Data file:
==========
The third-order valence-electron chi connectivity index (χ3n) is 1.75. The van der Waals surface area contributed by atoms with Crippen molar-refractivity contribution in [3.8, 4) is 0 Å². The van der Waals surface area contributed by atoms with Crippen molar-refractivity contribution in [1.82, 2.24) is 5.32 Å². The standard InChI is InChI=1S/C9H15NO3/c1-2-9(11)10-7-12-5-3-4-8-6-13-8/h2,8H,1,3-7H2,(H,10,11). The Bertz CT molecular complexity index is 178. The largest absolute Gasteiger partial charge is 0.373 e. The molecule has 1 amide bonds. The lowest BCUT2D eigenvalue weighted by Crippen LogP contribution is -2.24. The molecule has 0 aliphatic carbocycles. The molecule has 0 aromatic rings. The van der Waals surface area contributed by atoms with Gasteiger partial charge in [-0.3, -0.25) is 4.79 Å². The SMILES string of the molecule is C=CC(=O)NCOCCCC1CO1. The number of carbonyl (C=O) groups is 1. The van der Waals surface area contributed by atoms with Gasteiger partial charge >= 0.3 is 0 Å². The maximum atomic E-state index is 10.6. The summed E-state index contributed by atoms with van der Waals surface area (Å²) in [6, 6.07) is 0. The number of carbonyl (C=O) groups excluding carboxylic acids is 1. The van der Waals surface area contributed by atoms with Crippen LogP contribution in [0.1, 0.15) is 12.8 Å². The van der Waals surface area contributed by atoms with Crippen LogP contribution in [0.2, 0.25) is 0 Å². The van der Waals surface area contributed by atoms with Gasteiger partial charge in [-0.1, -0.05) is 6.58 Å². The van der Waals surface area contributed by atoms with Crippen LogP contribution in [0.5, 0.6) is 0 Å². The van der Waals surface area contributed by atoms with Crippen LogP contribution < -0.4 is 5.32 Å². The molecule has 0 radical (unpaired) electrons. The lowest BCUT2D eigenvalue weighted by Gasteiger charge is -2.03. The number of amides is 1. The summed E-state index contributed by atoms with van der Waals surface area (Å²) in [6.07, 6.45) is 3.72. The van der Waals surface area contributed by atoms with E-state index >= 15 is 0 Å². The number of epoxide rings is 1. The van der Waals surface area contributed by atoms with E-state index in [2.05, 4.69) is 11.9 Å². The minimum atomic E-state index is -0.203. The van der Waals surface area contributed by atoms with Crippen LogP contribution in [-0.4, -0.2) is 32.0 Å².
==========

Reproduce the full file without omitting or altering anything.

The third-order valence-electron chi connectivity index (χ3n) is 1.75. The van der Waals surface area contributed by atoms with Crippen molar-refractivity contribution in [3.8, 4) is 0 Å². The van der Waals surface area contributed by atoms with Crippen molar-refractivity contribution in [1.82, 2.24) is 5.32 Å². The standard InChI is InChI=1S/C9H15NO3/c1-2-9(11)10-7-12-5-3-4-8-6-13-8/h2,8H,1,3-7H2,(H,10,11). The Bertz CT molecular complexity index is 178. The largest absolute Gasteiger partial charge is 0.373 e. The molecule has 1 amide bonds. The lowest BCUT2D eigenvalue weighted by Crippen LogP contribution is -2.24. The molecule has 0 aliphatic carbocycles. The molecule has 0 aromatic rings. The van der Waals surface area contributed by atoms with Gasteiger partial charge in [-0.3, -0.25) is 4.79 Å². The SMILES string of the molecule is C=CC(=O)NCOCCCC1CO1. The number of carbonyl (C=O) groups is 1. The van der Waals surface area contributed by atoms with Gasteiger partial charge >= 0.3 is 0 Å². The maximum atomic E-state index is 10.6. The summed E-state index contributed by atoms with van der Waals surface area (Å²) in [6, 6.07) is 0. The number of carbonyl (C=O) groups excluding carboxylic acids is 1. The van der Waals surface area contributed by atoms with Crippen LogP contribution in [0.1, 0.15) is 12.8 Å². The van der Waals surface area contributed by atoms with Crippen LogP contribution in [0.2, 0.25) is 0 Å². The van der Waals surface area contributed by atoms with Gasteiger partial charge in [-0.1, -0.05) is 6.58 Å². The van der Waals surface area contributed by atoms with Crippen LogP contribution in [0.5, 0.6) is 0 Å². The van der Waals surface area contributed by atoms with Crippen LogP contribution < -0.4 is 5.32 Å². The molecule has 0 radical (unpaired) electrons. The lowest BCUT2D eigenvalue weighted by Gasteiger charge is -2.03. The number of amides is 1. The summed E-state index contributed by atoms with van der Waals surface area (Å²) in [6.07, 6.45) is 3.72. The van der Waals surface area contributed by atoms with E-state index >= 15 is 0 Å². The number of epoxide rings is 1. The van der Waals surface area contributed by atoms with E-state index in [2.05, 4.69) is 11.9 Å². The minimum atomic E-state index is -0.203. The van der Waals surface area contributed by atoms with Crippen LogP contribution in [-0.4, -0.2) is 32.0 Å².